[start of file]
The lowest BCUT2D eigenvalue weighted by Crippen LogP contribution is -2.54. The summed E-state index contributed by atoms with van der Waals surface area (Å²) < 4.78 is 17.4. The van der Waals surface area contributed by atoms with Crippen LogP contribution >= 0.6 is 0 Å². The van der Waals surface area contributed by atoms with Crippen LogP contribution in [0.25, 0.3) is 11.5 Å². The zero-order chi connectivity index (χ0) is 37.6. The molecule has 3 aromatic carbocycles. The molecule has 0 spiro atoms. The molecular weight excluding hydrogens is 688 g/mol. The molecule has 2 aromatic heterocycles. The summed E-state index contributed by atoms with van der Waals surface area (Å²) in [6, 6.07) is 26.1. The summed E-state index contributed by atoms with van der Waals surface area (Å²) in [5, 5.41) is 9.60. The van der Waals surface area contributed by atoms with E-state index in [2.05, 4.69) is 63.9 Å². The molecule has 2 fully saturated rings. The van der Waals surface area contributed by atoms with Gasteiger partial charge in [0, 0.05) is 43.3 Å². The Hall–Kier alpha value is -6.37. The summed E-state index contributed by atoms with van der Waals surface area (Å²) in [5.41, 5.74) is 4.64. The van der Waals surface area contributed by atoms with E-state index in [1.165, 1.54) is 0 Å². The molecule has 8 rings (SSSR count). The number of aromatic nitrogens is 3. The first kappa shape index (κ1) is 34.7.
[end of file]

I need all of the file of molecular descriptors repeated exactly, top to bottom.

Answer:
The lowest BCUT2D eigenvalue weighted by Crippen LogP contribution is -2.54. The summed E-state index contributed by atoms with van der Waals surface area (Å²) < 4.78 is 17.4. The van der Waals surface area contributed by atoms with Crippen LogP contribution >= 0.6 is 0 Å². The van der Waals surface area contributed by atoms with Crippen LogP contribution in [0.25, 0.3) is 11.5 Å². The zero-order chi connectivity index (χ0) is 37.6. The molecule has 3 aromatic carbocycles. The molecule has 0 spiro atoms. The molecular weight excluding hydrogens is 688 g/mol. The molecule has 2 aromatic heterocycles. The summed E-state index contributed by atoms with van der Waals surface area (Å²) in [6, 6.07) is 26.1. The summed E-state index contributed by atoms with van der Waals surface area (Å²) in [5, 5.41) is 9.60. The van der Waals surface area contributed by atoms with E-state index in [2.05, 4.69) is 63.9 Å². The molecule has 2 fully saturated rings. The van der Waals surface area contributed by atoms with Gasteiger partial charge in [0, 0.05) is 43.3 Å². The Hall–Kier alpha value is -6.37. The summed E-state index contributed by atoms with van der Waals surface area (Å²) in [5.41, 5.74) is 4.64. The van der Waals surface area contributed by atoms with E-state index in [1.165, 1.54) is 0 Å². The molecule has 8 rings (SSSR count). The number of aromatic nitrogens is 3. The first kappa shape index (κ1) is 34.7.